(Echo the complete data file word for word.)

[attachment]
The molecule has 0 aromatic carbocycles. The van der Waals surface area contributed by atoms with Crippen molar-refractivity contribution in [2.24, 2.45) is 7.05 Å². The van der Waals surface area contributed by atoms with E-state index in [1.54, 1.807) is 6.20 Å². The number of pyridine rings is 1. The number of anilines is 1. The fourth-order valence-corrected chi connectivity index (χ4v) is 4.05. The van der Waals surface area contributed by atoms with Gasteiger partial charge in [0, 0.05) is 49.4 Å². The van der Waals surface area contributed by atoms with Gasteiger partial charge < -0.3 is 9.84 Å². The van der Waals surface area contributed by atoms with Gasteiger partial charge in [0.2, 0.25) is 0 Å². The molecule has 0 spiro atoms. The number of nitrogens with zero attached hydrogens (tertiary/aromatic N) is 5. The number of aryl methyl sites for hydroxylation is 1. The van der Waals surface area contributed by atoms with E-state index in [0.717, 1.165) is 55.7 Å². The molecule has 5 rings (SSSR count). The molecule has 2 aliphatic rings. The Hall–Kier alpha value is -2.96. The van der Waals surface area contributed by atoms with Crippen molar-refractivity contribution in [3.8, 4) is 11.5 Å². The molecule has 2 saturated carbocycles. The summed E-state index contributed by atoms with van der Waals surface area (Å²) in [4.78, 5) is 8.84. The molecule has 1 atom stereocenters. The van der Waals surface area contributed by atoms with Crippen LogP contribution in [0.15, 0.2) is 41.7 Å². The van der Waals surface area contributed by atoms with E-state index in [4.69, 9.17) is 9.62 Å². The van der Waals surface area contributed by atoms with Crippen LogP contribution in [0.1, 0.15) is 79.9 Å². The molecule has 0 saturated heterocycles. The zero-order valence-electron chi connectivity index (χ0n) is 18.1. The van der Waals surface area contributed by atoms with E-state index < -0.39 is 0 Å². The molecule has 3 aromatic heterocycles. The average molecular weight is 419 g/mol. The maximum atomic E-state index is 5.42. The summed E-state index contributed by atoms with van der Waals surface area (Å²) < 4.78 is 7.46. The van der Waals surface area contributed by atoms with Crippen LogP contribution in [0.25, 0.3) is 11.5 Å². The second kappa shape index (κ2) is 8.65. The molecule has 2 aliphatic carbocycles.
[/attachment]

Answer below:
The molecule has 0 aromatic carbocycles. The van der Waals surface area contributed by atoms with Crippen molar-refractivity contribution in [2.24, 2.45) is 7.05 Å². The van der Waals surface area contributed by atoms with E-state index in [1.54, 1.807) is 6.20 Å². The number of pyridine rings is 1. The number of anilines is 1. The fourth-order valence-corrected chi connectivity index (χ4v) is 4.05. The van der Waals surface area contributed by atoms with Gasteiger partial charge in [0, 0.05) is 49.4 Å². The van der Waals surface area contributed by atoms with Gasteiger partial charge < -0.3 is 9.84 Å². The van der Waals surface area contributed by atoms with Gasteiger partial charge in [0.2, 0.25) is 0 Å². The molecule has 0 spiro atoms. The number of nitrogens with zero attached hydrogens (tertiary/aromatic N) is 5. The number of aryl methyl sites for hydroxylation is 1. The van der Waals surface area contributed by atoms with E-state index in [0.717, 1.165) is 55.7 Å². The molecule has 5 rings (SSSR count). The molecule has 2 aliphatic rings. The Hall–Kier alpha value is -2.96. The van der Waals surface area contributed by atoms with Crippen molar-refractivity contribution in [3.8, 4) is 11.5 Å². The molecule has 2 saturated carbocycles. The summed E-state index contributed by atoms with van der Waals surface area (Å²) in [4.78, 5) is 8.84. The molecule has 1 atom stereocenters. The van der Waals surface area contributed by atoms with Crippen LogP contribution in [0.15, 0.2) is 41.7 Å². The van der Waals surface area contributed by atoms with E-state index in [4.69, 9.17) is 9.62 Å². The van der Waals surface area contributed by atoms with Crippen LogP contribution in [0.1, 0.15) is 79.9 Å². The molecule has 0 saturated heterocycles. The zero-order valence-electron chi connectivity index (χ0n) is 18.1. The van der Waals surface area contributed by atoms with E-state index < -0.39 is 0 Å². The molecule has 3 aromatic heterocycles. The average molecular weight is 419 g/mol. The maximum atomic E-state index is 5.42. The summed E-state index contributed by atoms with van der Waals surface area (Å²) < 4.78 is 7.46. The van der Waals surface area contributed by atoms with Crippen LogP contribution in [0.25, 0.3) is 11.5 Å². The second kappa shape index (κ2) is 8.65. The molecule has 2 aliphatic carbocycles.